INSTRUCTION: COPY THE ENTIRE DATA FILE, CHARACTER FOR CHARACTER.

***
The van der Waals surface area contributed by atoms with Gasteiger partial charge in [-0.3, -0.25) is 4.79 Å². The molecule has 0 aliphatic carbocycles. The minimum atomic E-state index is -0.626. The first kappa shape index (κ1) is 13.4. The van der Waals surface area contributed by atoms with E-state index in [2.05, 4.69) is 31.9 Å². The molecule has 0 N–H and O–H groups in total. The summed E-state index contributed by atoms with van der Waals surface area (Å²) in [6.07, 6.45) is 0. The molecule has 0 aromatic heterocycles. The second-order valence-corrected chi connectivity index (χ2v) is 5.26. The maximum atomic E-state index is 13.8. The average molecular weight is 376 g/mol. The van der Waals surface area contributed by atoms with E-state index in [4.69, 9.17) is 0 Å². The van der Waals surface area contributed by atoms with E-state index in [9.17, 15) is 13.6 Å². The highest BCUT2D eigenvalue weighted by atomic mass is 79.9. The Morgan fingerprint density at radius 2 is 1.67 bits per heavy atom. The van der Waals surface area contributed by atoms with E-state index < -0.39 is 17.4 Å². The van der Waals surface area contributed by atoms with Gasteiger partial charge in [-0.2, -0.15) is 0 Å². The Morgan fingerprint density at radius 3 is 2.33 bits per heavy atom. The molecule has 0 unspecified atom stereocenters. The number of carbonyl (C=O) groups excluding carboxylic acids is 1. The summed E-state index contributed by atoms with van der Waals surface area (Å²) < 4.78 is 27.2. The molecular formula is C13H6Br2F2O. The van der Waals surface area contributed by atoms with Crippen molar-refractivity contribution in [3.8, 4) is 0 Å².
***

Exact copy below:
The van der Waals surface area contributed by atoms with Gasteiger partial charge in [-0.3, -0.25) is 4.79 Å². The molecule has 0 aliphatic carbocycles. The minimum atomic E-state index is -0.626. The first kappa shape index (κ1) is 13.4. The van der Waals surface area contributed by atoms with E-state index in [2.05, 4.69) is 31.9 Å². The molecule has 0 N–H and O–H groups in total. The summed E-state index contributed by atoms with van der Waals surface area (Å²) in [6.07, 6.45) is 0. The molecule has 0 aromatic heterocycles. The second-order valence-corrected chi connectivity index (χ2v) is 5.26. The maximum atomic E-state index is 13.8. The average molecular weight is 376 g/mol. The van der Waals surface area contributed by atoms with E-state index in [4.69, 9.17) is 0 Å². The van der Waals surface area contributed by atoms with E-state index in [9.17, 15) is 13.6 Å². The highest BCUT2D eigenvalue weighted by atomic mass is 79.9. The Morgan fingerprint density at radius 2 is 1.67 bits per heavy atom. The van der Waals surface area contributed by atoms with E-state index < -0.39 is 17.4 Å². The van der Waals surface area contributed by atoms with Gasteiger partial charge in [-0.2, -0.15) is 0 Å². The Morgan fingerprint density at radius 3 is 2.33 bits per heavy atom. The molecule has 0 unspecified atom stereocenters. The number of carbonyl (C=O) groups excluding carboxylic acids is 1. The summed E-state index contributed by atoms with van der Waals surface area (Å²) < 4.78 is 27.2. The molecular formula is C13H6Br2F2O. The van der Waals surface area contributed by atoms with Crippen molar-refractivity contribution in [3.8, 4) is 0 Å².